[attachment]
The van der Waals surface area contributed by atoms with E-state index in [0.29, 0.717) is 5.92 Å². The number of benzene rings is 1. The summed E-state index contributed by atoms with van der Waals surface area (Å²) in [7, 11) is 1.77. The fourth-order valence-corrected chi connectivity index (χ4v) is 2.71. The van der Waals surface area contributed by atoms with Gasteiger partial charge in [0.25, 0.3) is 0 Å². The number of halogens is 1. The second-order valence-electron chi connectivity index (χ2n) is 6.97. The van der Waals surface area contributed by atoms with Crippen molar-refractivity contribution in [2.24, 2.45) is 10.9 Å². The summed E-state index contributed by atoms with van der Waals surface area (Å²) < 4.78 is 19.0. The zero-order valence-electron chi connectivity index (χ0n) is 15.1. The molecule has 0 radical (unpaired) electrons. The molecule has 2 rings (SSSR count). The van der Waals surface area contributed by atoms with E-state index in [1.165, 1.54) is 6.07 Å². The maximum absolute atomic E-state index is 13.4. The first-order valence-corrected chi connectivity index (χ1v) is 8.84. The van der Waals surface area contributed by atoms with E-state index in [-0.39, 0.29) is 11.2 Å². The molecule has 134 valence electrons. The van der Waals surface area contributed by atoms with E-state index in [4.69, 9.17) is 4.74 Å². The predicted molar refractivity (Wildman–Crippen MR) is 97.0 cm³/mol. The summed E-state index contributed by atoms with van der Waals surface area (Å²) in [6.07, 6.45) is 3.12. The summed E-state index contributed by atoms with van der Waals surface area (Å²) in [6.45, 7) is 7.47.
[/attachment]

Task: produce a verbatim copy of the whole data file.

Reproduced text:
The van der Waals surface area contributed by atoms with E-state index in [0.29, 0.717) is 5.92 Å². The number of benzene rings is 1. The summed E-state index contributed by atoms with van der Waals surface area (Å²) in [7, 11) is 1.77. The fourth-order valence-corrected chi connectivity index (χ4v) is 2.71. The van der Waals surface area contributed by atoms with Gasteiger partial charge in [0.25, 0.3) is 0 Å². The number of halogens is 1. The second-order valence-electron chi connectivity index (χ2n) is 6.97. The van der Waals surface area contributed by atoms with Crippen molar-refractivity contribution in [2.24, 2.45) is 10.9 Å². The summed E-state index contributed by atoms with van der Waals surface area (Å²) < 4.78 is 19.0. The zero-order valence-electron chi connectivity index (χ0n) is 15.1. The molecule has 0 radical (unpaired) electrons. The molecule has 2 rings (SSSR count). The van der Waals surface area contributed by atoms with E-state index in [1.165, 1.54) is 6.07 Å². The maximum absolute atomic E-state index is 13.4. The first-order valence-corrected chi connectivity index (χ1v) is 8.84. The van der Waals surface area contributed by atoms with E-state index in [-0.39, 0.29) is 11.2 Å². The molecule has 134 valence electrons. The van der Waals surface area contributed by atoms with E-state index in [4.69, 9.17) is 4.74 Å². The predicted molar refractivity (Wildman–Crippen MR) is 97.0 cm³/mol. The summed E-state index contributed by atoms with van der Waals surface area (Å²) in [6.07, 6.45) is 3.12. The summed E-state index contributed by atoms with van der Waals surface area (Å²) in [6.45, 7) is 7.47.